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Is there a way to pass in a variable as an argument to a bash script and have it evaluated scoped by the bash script?

Given:

# cat /path/to/file/of/host/names
bob
tom
joe
etc...


# dofor
FILE=$1
shift
CMD=$*

while read host; do
    # recursively turns "ssh \$host hostname" from $@ into:
    # ssh bob hostname
    # ssh tom hostname
    # ssh joe hostname
    # etc...
    eval $CMD
done < $FILE

When:

# dofor /path/to/file/of/host/names "ssh \$host hostname"

Then: I'd receive the output from running ssh host hostname for each hostname listed in /path/to/file/of/host/names. e.g.:

bob.example.com
tom.example.com
joe.example.com
etc...
share|improve this question
    
I cannot figure out what's the question here: the dofor code as posted already does what you're asking... –  Riccardo Murri Oct 7 '11 at 10:15
    
@RiccardoMurri It does as long as, in invocation, the second parameter passed to the script (one that contains $host is enclosed in single quotes and the command does not try to steal access to stdin. –  rozcietrzewiacz Oct 7 '11 at 12:45
    
Indeed, I suppose I was just unnecessarily escaping the $host. Sorry for that, I was certain I'd checked that that wasn't the reason it wasn't working. –  frogstarr78 Oct 7 '11 at 12:59

3 Answers 3

up vote 1 down vote accepted

You can use

#!/bin/bash
FILE=$1
exec 3<$FILE
while read -u 3 host; do
    $2 $host $3
done

Then if you have:

$ cat /tmp/hostnames
some.host1.com
another.host2.net
some.host3.org    
some.host4.com

and run dofor.sh /tmp/hostnames ssh ls, it will run in sequence:

ssh some.host1.com ls
ssh another.host2.net ls
ssh some.host3.org ls
ssh some.host4.com ls

EDIT1:

If you'd like to change ssh or ls into some longer commands (or parts of such), just use quotes:

dofor.sh /tmp/hostnames "ssh -p 23" "ls -lh /"

EDIT2:

With the following script, you'll be able to use $host variable in as many places in your command as you want:

#!/bin/bash
exec 3<$1
while read -u 3 host; do
    eval $2
done

(I made this one shorter - no useless introducing of $FILE variable.) The important part here is that you need to use single quotes around the command containing the $host variable:

 dofor.sh /tmp/hostnames 'echo "trying $host :"; ssh -p 23 myuser@$host "ls -lh /"'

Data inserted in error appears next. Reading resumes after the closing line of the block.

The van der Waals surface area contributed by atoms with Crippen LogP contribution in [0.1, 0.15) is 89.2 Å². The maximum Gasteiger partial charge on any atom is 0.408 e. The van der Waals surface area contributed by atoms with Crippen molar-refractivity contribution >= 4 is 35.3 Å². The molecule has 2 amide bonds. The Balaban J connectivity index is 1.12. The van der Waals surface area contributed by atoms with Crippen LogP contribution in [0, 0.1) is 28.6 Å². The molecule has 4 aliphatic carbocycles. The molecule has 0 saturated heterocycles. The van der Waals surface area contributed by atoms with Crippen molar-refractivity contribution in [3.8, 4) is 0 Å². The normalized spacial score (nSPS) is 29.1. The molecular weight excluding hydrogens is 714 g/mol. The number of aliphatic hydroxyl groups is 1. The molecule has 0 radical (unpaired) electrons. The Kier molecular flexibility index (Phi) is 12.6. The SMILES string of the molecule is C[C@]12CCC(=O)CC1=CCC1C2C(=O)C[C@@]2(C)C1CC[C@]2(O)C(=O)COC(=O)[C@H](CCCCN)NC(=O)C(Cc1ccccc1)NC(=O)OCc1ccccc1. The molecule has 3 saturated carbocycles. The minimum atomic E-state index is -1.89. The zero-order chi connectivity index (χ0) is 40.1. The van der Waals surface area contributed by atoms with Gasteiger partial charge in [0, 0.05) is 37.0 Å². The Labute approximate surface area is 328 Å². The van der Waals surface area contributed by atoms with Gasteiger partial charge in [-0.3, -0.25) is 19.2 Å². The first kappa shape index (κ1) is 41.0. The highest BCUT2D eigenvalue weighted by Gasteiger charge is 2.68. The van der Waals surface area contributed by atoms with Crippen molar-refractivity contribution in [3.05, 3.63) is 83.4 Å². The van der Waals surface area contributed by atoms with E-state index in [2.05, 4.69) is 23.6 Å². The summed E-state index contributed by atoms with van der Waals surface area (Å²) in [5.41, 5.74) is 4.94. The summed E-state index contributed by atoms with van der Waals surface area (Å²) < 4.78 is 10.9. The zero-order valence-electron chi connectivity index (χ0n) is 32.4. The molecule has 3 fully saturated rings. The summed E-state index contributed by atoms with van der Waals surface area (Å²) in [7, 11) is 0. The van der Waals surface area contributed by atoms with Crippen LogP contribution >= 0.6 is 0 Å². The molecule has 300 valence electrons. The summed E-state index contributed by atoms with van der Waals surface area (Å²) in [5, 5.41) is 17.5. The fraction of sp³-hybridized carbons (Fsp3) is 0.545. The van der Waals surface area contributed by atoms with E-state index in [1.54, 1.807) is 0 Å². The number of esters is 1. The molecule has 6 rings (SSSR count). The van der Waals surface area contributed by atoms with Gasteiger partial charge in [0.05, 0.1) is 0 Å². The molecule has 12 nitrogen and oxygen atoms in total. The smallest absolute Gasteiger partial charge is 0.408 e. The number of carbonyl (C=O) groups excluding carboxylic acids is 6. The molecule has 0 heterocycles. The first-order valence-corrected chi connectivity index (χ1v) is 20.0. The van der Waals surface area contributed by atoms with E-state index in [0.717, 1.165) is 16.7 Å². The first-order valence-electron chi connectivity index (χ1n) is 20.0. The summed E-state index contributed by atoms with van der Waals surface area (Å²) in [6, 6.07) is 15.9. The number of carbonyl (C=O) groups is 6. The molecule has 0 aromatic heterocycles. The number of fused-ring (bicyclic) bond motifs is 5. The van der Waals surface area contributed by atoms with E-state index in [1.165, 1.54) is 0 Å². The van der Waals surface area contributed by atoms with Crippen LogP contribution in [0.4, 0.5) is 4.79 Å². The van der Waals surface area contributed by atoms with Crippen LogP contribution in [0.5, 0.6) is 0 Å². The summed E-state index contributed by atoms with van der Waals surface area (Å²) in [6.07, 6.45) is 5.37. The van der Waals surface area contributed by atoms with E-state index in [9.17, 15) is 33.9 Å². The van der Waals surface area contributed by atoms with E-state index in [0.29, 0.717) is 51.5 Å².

But beware that it is dangerous to use eval (see l0b0's wall) because if the file /tmp/hostnames contained a command on some line, it would be executed. Better not use this as root!

share|improve this answer
    
that's an alternate method sure, granted there's no way to ensure that the $2'th and $3'th arguments will always surround the argument that I've passed in, and want replaced by values from the file –  frogstarr78 Oct 6 '11 at 18:52
    
So you mean to say you want to be able to use $host in different places in the command? But just once in each? –  rozcietrzewiacz Oct 6 '11 at 19:05
    
not necessarily. I want the $argument, possibly multiple times, that I pass to the script to be evaluated in the context of the for loop –  frogstarr78 Oct 6 '11 at 20:02
    
I see. If that's te main point, I'll think about it... Meanwhile, I corrected the script to allow commands like ssh to steal your input without breaking the while-read-loop. (The previous version would exit after executing ssh if it prompted for password.) –  rozcietrzewiacz Oct 6 '11 at 20:19
    
See the last edit - no need to use any substitution if you use single quotes. –  rozcietrzewiacz Oct 6 '11 at 20:33

This should work, but it's a really bad idea unless you completely control the contents of $FILE and it only contains very simple statements.

while read -r
do
    $REPLY
done < $FILE

For the SSH example, you could do something much simpler by just looping over the host names:

while read -r host
do
    echo -n "${host}:"
    ssh "$host" hostname
done 9< "$FILE"

That should return a list of my hostname:remote hostname entries.

If you have a file with actual commands, you have to make sure whitespace is handled properly. The only way to be able to handle any parameters (including for example echo commands where the parameters are multiple lines) would be to use a custom format. One relatively simple way would be to separate each command and argument with a ␀ character, and put an extra ␀ character between the last argument of a command and the next command.

share|improve this answer
    
I do control contents of that file and it is very basic –  frogstarr78 Oct 6 '11 at 14:05
    
From the example given in the question, I understand that the commands would come from parameters passed to the script, not the file. But I admit the goal is quite unclear. –  rozcietrzewiacz Oct 6 '11 at 14:58
    
@rozcietrzewiacz correct. I've updated the example in the description –  frogstarr78 Oct 6 '11 at 15:46

Try this:

#!/bin/bash

FILE=$1
shift
CMD=$*
cmds=""

source <({
cat $FILE | while read host; do
    echo $CMD | sed -e "s|\$host|$host|g"
done
})
share|improve this answer
    
My initial description wasn't very clear –  frogstarr78 Oct 6 '11 at 15:45
    
Does the this version get you what you are looking for? –  k.parnell Oct 6 '11 at 16:25
    
yes, that would work, although it's pretty much what I came up w/ also. I was hoping to do something other than replacing values. I was hoping to take advantage of some sort of "scoping" feature of bash –  frogstarr78 Oct 6 '11 at 18:56

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